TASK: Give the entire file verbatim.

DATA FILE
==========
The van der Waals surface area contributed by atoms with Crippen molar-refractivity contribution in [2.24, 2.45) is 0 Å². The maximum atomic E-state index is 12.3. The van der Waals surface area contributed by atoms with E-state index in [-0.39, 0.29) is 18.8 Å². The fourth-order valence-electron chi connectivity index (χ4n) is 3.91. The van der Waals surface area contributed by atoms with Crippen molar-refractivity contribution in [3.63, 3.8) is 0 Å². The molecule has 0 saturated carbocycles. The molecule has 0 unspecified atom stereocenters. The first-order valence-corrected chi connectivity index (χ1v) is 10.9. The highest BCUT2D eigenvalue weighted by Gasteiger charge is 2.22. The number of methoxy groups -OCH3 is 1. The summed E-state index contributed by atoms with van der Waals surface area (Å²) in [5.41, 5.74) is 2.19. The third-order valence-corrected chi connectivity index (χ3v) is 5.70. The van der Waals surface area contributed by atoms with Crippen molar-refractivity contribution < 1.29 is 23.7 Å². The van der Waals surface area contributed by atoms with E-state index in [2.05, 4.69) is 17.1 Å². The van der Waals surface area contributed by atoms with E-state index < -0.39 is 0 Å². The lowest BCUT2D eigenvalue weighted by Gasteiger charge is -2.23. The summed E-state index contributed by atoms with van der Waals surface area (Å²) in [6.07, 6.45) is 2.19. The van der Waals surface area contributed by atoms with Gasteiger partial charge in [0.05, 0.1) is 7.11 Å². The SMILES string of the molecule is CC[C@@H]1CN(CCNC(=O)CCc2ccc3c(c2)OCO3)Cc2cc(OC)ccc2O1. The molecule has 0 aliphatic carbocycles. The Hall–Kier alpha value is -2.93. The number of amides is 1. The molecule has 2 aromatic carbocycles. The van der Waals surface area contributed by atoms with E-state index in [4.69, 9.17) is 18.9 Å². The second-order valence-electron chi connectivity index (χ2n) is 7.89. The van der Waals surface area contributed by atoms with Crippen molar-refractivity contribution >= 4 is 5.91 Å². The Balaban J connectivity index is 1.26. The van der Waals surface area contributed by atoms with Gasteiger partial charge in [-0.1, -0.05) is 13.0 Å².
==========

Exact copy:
The van der Waals surface area contributed by atoms with Crippen molar-refractivity contribution in [2.24, 2.45) is 0 Å². The maximum atomic E-state index is 12.3. The van der Waals surface area contributed by atoms with E-state index in [-0.39, 0.29) is 18.8 Å². The fourth-order valence-electron chi connectivity index (χ4n) is 3.91. The van der Waals surface area contributed by atoms with Crippen molar-refractivity contribution in [3.63, 3.8) is 0 Å². The molecule has 0 saturated carbocycles. The molecule has 0 unspecified atom stereocenters. The first-order valence-corrected chi connectivity index (χ1v) is 10.9. The highest BCUT2D eigenvalue weighted by Gasteiger charge is 2.22. The number of methoxy groups -OCH3 is 1. The summed E-state index contributed by atoms with van der Waals surface area (Å²) in [5.41, 5.74) is 2.19. The third-order valence-corrected chi connectivity index (χ3v) is 5.70. The van der Waals surface area contributed by atoms with Crippen molar-refractivity contribution < 1.29 is 23.7 Å². The van der Waals surface area contributed by atoms with E-state index in [2.05, 4.69) is 17.1 Å². The van der Waals surface area contributed by atoms with E-state index < -0.39 is 0 Å². The lowest BCUT2D eigenvalue weighted by Gasteiger charge is -2.23. The summed E-state index contributed by atoms with van der Waals surface area (Å²) in [6.07, 6.45) is 2.19. The van der Waals surface area contributed by atoms with Gasteiger partial charge in [0.05, 0.1) is 7.11 Å². The SMILES string of the molecule is CC[C@@H]1CN(CCNC(=O)CCc2ccc3c(c2)OCO3)Cc2cc(OC)ccc2O1. The molecule has 0 aliphatic carbocycles. The Hall–Kier alpha value is -2.93. The number of amides is 1. The molecule has 2 aromatic carbocycles. The van der Waals surface area contributed by atoms with E-state index in [4.69, 9.17) is 18.9 Å². The second-order valence-electron chi connectivity index (χ2n) is 7.89. The van der Waals surface area contributed by atoms with Crippen molar-refractivity contribution >= 4 is 5.91 Å². The Balaban J connectivity index is 1.26. The van der Waals surface area contributed by atoms with Gasteiger partial charge in [-0.1, -0.05) is 13.0 Å².